At least one Alabama fertility clinic resumed embryo transfers on Thursday, just hours after Gov. Kay Ivey signed a law that offered clinics and doctors legal protection for in vitro fertilization procedures.

The law, which quickly passed the State Legislature with bipartisan support on Wednesday, was a direct response to a State Supreme Court ruling late last month that found that frozen embryos should be considered children.

The ruling rattled reproductive medicine practices in Alabama, and several clinics temporarily stopped offering I.V.F. treatment, fearing legal consequences.

“We won’t take this for granted anymore,” said Dr. Mamie McLean, an infertility specialist at Alabama Fertility, who confirmed on Thursday morning that the practice had scheduled a few embryo transfers for later in the day and on Friday.

But Dr. McLean, who had spent days at the State House in Montgomery pleading with lawmakers to allow her work to continue, acknowledged that more legal clarity was needed to ensure that I.V.F. could continue without issue in the long term.

Republican legislators, torn between a pledge to protect unborn life and a rush to restart I.V.F. treatments, sidestepped the question of whether an embryo should be considered a person and focused instead on allowing clinics to reopen. It remains unclear when and how the Legislature will address that question, given that it could spark additional legal challenges.

“I don’t know that we will go back to normal as long as the State Supreme Court ruling stands,” Dr. McLean said, adding that the ruling cast “a shadow over our field.”

Dr. McLean said she and other doctors at Alabama Fertility, which has clinics throughout the state, were not only starting new rounds of embryo transfers on Thursday, but were also speaking with patients about the law and resuming appointments.

The ruling put Alabama in the center of a political firestorm over the protections afforded to parents who turn to I.V.F. and other infertility treatments — often an expensive and emotionally draining last resort for having children.

Democrats, led by President Biden, charged that the pause in I.V.F. treatments was the latest consequence from the U.S. Supreme Court ruling to overturn Roe v. Wade, the landmark case that had guaranteed access to abortion. At the State of the Union on Thursday evening, doctors and women involved with I.V.F. treatment — including the first woman to be conceived and born as a result of the treatment in the United States — were expected to attend as guests.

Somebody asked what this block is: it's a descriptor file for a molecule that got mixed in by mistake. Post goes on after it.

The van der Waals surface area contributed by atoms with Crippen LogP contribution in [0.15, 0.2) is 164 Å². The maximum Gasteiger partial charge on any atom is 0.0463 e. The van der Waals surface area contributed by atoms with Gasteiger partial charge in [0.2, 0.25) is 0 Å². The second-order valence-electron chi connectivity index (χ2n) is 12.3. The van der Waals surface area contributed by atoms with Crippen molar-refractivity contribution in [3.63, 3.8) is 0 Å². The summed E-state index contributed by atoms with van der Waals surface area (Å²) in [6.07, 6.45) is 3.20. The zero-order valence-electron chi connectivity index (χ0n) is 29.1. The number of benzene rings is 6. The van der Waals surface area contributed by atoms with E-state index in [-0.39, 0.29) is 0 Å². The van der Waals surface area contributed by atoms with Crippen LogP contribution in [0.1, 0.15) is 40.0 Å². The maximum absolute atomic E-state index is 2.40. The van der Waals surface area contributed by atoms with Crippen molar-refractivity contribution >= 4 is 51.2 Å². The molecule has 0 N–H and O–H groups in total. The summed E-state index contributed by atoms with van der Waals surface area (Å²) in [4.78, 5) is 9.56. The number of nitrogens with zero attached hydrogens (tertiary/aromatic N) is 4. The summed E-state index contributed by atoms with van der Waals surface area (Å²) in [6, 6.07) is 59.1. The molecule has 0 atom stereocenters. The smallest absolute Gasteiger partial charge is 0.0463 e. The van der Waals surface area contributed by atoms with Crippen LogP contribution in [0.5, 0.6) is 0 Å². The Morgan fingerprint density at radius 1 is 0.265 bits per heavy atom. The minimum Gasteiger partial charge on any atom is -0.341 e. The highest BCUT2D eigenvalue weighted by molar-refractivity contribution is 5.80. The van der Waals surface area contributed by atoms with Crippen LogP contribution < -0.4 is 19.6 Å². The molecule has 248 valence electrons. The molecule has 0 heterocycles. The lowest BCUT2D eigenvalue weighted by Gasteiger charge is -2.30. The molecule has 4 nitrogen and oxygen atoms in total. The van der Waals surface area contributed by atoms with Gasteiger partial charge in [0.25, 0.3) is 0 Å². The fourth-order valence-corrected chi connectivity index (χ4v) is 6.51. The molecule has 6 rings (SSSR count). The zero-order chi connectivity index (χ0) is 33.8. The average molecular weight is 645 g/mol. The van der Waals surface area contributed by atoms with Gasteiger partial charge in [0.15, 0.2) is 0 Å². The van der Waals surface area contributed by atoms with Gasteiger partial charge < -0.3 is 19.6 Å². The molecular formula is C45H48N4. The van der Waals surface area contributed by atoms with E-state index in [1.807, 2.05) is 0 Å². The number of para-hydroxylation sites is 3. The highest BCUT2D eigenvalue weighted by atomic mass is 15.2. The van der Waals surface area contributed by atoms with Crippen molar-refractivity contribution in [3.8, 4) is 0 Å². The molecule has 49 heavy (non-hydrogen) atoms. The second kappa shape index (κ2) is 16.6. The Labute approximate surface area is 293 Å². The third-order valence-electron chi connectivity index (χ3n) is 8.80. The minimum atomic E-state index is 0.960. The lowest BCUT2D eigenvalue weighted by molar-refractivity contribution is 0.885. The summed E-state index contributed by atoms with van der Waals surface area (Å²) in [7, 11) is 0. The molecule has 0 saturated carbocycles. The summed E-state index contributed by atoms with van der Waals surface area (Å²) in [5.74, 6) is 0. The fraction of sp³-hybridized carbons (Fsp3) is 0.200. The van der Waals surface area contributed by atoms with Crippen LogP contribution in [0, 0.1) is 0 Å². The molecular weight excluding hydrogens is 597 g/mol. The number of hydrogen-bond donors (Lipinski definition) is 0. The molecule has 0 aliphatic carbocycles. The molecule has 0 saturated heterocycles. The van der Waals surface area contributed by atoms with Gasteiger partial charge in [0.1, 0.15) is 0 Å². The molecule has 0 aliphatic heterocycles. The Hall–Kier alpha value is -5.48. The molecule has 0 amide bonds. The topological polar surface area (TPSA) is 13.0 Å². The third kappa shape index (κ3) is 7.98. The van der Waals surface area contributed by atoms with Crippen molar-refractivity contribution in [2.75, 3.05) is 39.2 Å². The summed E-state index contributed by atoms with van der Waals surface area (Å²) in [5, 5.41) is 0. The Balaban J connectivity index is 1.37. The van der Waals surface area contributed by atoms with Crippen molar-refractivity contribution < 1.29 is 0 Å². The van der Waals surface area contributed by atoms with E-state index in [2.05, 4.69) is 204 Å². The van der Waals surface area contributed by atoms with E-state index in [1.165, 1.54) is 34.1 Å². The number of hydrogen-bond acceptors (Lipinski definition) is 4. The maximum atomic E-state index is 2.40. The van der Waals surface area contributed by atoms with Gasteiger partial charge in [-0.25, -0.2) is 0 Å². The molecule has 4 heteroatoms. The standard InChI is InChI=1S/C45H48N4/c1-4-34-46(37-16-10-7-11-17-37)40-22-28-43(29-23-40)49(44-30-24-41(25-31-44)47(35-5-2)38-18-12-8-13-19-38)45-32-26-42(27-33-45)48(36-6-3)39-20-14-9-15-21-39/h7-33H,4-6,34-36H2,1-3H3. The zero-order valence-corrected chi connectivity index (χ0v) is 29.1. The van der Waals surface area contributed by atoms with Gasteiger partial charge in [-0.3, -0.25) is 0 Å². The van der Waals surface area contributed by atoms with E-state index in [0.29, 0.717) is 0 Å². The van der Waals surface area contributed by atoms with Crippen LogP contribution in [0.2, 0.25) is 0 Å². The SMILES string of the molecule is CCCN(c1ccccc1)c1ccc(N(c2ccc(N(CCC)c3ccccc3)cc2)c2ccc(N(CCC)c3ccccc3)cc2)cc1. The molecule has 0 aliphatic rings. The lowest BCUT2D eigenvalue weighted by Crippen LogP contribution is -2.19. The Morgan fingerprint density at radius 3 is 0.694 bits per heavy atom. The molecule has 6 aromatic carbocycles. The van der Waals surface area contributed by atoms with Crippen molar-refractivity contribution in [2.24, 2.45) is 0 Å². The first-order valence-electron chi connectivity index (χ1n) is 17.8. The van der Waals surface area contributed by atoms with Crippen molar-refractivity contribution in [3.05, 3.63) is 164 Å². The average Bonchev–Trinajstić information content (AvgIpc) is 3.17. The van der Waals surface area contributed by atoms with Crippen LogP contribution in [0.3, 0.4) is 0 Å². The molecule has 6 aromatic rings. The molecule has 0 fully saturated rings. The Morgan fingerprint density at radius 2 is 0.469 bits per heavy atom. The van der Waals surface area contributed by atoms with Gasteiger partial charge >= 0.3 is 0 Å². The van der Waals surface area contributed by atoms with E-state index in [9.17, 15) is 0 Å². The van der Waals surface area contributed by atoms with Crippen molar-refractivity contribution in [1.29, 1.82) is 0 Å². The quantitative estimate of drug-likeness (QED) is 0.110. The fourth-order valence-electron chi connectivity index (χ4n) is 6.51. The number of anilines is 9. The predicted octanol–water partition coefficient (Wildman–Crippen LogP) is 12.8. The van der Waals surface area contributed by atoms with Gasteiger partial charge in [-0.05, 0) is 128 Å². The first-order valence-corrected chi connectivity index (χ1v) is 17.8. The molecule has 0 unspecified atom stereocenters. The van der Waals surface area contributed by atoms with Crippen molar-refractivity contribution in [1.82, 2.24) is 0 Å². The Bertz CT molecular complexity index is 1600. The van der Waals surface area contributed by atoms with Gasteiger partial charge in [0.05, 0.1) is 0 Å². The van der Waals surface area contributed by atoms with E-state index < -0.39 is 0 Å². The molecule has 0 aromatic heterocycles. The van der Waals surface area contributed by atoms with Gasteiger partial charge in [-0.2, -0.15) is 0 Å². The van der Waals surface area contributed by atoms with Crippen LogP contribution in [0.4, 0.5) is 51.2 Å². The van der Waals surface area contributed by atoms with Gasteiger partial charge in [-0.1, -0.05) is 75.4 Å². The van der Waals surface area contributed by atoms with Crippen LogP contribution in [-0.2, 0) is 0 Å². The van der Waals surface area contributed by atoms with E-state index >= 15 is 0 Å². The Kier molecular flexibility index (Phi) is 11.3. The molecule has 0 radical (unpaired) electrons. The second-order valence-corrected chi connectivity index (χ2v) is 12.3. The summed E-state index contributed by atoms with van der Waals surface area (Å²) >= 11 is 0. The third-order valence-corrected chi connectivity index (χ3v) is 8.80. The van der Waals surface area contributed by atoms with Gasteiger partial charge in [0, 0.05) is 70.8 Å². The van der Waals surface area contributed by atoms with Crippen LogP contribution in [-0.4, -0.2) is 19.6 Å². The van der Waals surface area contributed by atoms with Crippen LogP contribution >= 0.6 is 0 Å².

Republicans, who have long championed themselves as the party best positioned to defend life at every stage, insisted that they had no issue with I.V.F. treatments, calling on state lawmakers to act.

Other clinics were in the process of reopening in the coming days, or continuing I.V.F. treatment. The health system at the University of Alabama at Birmingham said late Wednesday that it expected to restart its I.V.F. work in the coming days.

“U.A.B. appreciates the Alabama Legislature and Gov. Kay Ivey for swiftly passing and signing legislation that provides some protections and will therefore allow U.A.B. to restart in vitro fertilization treatments,” Dr. Warner Huh, the chair of the department of obstetrics and gynecology, said in a recorded video statement. He added that the department would continue to push for additional protections.

But Infirmary Health Systems and the Center for Reproductive Medicine, the clinic and doctors at the center of the wrongful-death lawsuit that prompted the court ruling, said in a statement Wednesday that they would wait for “legal clarification on the extent of immunity” in the new law.

“At this time, we believe the law falls short of addressing the fertilized eggs currently stored across the state and leaves challenges for physicians and fertility clinics trying to help deserving families have children of their own,” the statement said.

Eduardo Medina contributed reporting.


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Credit: NYTimes.com

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